Cutting. That's the best word I can think of to describe this book. Some family stories are warm and happy, and this is sharp and cutting and messy, and yes, at times, funny. Grinder shows family dysfunction in all its completely ugly reality, and has created characters who are simultaneously hateful and worth investing in. There were parts of this book that were just plain gross (read: the garbage can scenes), but in my opinion, when a book is gross and I keep reading, it's a sign of quality wr Cutting. That's the best word I can think of to describe this book. Some family stories are warm and happy, and this is sharp and cutting and messy, and yes, at times, funny. Grinder shows family dysfunction in all its completely ugly reality, and has created characters who are simultaneously hateful and worth investing in. There were parts of this book that were just plain gross (read: the garbage can scenes), but in my opinion, when a book is gross and I keep reading, it's a sign of quality writing and plot. I do wish more of the book had been set actually in England and involving the wedding. The last 20% was my favorite and there were a few laugh-out-loud moments toward the very end. If you have a family that sometimes drives you to tears, and if you understand that life isn't all warm and fuzzy for all of us, this is the summer book for you. Thanks to Net Galley for the digital ARC for review - all opinions are my own.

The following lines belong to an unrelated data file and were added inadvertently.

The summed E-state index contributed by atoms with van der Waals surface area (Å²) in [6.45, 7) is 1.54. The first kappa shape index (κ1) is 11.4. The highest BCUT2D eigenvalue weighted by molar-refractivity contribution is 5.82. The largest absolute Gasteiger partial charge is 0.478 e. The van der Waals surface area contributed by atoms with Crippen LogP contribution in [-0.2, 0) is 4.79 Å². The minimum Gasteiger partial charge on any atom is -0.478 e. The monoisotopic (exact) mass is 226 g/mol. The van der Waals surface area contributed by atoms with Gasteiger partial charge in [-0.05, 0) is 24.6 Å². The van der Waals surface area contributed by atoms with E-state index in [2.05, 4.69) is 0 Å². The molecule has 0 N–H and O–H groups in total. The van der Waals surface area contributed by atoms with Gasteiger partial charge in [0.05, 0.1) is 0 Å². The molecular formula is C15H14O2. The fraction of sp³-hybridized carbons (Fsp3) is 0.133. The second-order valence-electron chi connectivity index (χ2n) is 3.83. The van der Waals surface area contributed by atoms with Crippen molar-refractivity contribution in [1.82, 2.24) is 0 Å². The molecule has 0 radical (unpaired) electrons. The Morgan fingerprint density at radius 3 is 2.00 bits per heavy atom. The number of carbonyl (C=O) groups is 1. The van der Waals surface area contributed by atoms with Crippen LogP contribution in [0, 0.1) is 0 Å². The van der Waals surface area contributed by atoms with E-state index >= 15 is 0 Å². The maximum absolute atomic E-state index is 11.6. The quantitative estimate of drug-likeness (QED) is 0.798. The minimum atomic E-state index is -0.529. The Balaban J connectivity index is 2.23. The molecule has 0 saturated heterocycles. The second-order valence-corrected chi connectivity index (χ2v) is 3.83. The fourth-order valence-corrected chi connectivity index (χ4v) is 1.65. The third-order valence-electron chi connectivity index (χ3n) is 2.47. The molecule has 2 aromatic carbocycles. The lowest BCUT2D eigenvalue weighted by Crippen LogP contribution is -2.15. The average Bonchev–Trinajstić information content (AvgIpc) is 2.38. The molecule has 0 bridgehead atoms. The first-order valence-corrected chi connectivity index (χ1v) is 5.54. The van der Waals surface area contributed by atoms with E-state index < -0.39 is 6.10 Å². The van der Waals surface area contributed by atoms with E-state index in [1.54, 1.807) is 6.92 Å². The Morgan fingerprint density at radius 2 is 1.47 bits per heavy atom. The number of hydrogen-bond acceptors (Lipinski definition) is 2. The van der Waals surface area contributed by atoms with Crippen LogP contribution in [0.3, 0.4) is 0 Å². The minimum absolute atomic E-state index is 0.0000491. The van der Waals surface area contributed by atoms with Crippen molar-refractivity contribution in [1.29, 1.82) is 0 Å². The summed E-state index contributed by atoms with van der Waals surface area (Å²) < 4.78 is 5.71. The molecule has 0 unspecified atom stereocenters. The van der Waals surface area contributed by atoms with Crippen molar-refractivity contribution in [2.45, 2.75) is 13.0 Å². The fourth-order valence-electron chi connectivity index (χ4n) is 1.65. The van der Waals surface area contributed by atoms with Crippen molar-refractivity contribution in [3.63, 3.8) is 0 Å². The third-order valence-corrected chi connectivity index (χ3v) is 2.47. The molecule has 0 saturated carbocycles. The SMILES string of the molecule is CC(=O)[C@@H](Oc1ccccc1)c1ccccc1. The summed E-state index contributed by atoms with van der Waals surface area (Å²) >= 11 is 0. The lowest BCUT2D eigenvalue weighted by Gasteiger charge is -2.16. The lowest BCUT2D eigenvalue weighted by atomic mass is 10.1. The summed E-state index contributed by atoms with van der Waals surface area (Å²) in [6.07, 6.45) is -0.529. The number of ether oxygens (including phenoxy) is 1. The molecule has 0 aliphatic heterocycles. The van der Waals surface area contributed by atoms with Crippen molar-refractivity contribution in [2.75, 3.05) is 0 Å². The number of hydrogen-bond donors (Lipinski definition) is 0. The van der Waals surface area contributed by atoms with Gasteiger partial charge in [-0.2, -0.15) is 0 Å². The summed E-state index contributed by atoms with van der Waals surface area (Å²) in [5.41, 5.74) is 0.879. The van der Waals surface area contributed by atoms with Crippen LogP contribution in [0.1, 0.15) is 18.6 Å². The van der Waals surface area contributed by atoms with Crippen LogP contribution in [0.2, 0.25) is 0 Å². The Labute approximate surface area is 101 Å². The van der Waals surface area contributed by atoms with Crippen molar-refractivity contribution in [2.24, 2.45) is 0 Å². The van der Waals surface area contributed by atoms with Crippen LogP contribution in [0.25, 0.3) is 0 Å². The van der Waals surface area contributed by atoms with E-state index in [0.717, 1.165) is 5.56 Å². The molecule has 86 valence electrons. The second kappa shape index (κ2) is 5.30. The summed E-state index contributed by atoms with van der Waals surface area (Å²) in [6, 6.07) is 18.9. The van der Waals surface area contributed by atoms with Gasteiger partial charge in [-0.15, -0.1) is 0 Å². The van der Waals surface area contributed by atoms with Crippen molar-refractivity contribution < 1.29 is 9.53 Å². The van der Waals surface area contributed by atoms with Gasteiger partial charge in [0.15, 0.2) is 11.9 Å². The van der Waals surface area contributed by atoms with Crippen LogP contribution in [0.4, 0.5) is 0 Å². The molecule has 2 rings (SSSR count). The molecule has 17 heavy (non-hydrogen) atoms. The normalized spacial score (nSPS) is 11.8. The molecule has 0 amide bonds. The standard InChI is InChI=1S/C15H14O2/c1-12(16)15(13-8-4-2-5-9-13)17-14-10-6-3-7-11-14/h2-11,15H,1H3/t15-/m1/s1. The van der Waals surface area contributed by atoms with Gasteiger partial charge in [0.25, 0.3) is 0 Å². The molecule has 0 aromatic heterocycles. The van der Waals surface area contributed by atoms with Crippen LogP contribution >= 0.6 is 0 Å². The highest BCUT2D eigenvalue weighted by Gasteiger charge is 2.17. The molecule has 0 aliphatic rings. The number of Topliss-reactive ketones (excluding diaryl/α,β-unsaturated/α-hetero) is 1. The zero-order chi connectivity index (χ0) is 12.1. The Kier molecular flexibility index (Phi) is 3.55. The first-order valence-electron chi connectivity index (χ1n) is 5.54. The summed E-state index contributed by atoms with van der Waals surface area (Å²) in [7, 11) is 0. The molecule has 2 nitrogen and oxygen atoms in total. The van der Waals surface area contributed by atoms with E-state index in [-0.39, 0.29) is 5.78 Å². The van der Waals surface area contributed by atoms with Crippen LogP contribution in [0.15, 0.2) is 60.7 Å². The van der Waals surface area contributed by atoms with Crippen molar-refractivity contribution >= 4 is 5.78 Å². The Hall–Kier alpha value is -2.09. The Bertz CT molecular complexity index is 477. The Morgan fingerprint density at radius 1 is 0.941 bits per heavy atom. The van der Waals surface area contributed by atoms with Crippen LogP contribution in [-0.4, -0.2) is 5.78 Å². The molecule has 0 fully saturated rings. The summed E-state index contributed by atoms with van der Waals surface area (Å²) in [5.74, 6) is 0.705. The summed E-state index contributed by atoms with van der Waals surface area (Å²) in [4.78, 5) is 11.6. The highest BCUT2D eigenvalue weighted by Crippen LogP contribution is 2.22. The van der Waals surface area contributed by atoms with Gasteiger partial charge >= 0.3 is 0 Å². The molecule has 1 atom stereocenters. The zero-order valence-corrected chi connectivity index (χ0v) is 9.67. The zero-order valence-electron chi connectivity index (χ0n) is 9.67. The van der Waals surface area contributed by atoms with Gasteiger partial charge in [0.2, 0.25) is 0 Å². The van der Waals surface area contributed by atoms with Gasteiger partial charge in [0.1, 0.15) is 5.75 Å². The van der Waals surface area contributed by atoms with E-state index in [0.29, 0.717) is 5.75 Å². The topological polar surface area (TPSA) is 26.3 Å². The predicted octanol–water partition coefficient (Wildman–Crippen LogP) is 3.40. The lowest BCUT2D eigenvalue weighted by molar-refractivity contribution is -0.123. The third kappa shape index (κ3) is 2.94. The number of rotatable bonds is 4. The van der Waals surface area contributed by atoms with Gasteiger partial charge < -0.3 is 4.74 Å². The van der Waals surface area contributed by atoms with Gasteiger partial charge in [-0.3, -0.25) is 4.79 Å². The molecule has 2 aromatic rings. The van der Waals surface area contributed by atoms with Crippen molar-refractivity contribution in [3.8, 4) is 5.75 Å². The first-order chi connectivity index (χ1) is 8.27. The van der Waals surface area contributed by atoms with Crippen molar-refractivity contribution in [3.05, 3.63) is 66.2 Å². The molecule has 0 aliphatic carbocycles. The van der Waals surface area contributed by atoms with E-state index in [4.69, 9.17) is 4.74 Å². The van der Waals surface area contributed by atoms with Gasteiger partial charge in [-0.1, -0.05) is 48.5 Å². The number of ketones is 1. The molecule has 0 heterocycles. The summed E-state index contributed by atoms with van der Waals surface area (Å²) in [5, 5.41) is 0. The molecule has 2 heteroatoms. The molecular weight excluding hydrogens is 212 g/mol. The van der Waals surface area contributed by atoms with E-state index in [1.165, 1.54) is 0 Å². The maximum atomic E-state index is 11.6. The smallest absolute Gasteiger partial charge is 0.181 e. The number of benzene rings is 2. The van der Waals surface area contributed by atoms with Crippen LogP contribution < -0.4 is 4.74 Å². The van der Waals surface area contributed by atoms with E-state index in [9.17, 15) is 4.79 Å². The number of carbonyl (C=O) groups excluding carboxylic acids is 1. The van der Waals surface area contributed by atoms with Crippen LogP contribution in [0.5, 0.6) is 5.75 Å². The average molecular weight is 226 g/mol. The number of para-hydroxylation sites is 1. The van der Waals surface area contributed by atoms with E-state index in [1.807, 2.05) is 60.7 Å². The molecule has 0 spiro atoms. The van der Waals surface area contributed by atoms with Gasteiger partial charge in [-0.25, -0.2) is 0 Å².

Add a review

Your email address will not be published. Required fields are marked *

In order to read or download eBook, you need to create FREE account.
eBook available in PDF, ePub, MOBI and Kindle versions



Loading...